For engineering students, all-nighters and long hours in labs can be seen as a badge of honor, said Andrew Danowitz, an assistant professor in the electrical engineering department.
But that drive to excess is one of the many factors that can impact mental wellness.
“As an undergraduate and graduate student, I viewed academic success as a key part of my identity,” he said. “And I witnessed many people – peers and myself – burn out trying to achieve academic perfection.”
The National Science Foundation (NSF) recently funded Danowitz’s proposal to study mental wellness in engineering – a project that Danowitz expects to lead to wellness action plan.
The project officially began this month.
“We have funding for at least three years,” Danowitz said, “and we expect to collect a wealth of data over that period.”
While Cal Poly has collected data on student wellness, Danowitz was particularly interested in engineering students. So he collaborated with Kacey Beddoes, project director for San Jose State’s Research Foundation and College of Engineering Dean’s Office. Along with Geneva Reynaga-Abiko, director of counseling services at Cal Poly’s Student Affairs, the trio will conduct research on engineering student wellness with surveys and in-person interviews over the next three years. Students are expected to assist with data collection, data analysis and publishing.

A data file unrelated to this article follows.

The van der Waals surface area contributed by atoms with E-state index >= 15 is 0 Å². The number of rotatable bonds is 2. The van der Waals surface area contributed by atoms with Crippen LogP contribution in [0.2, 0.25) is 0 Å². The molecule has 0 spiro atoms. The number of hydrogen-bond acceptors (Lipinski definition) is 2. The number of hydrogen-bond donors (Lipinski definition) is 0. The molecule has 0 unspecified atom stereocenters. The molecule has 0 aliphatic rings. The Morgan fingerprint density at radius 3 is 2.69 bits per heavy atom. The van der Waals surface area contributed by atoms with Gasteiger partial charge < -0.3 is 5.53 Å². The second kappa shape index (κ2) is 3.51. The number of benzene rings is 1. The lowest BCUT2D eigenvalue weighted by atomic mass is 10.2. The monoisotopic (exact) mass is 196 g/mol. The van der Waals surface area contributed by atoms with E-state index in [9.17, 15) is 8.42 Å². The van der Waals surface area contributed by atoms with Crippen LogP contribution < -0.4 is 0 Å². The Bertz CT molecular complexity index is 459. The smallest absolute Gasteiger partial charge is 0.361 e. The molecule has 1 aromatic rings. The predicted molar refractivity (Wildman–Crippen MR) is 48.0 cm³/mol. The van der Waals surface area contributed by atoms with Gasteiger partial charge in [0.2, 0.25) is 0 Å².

The study will follow the same group of participants over that 3-year span, which will be incorporated with information gleaned from 10 partner institutions to see whether mental wellness significantly changes as students progress through their engineering programs. The researchers will also look to see which mental wellness indicators, if any, are most closely tied to student retention and success.
Both Danowitz and Beddoes were awarded with separate budgets of $174,000 for the collaboration.
“Based on our findings, we plan to develop recommendations for university faculty, students and administrators to maximize mental wellness and student success for engineering students,” Danowitz said. “We also plan to work our findings into a model of student retention in an effort to help guide future studies in the area of engineering education.”
Increasing diversity and inclusion is one of the College of Engineering’s three main goals in the current capital campaign, and resources have already been dedicated toward that. This study, Danowitz said, could help promote diversity and inclusion on campus.
“Engineering suffers from chronically low retention rates among students from all backgrounds,” Danowitz said. “If this study shows that mental wellness is linked with retention overall, then we’ll be providing college and universities with a new set of tools to help graduate a diverse class of engineers.”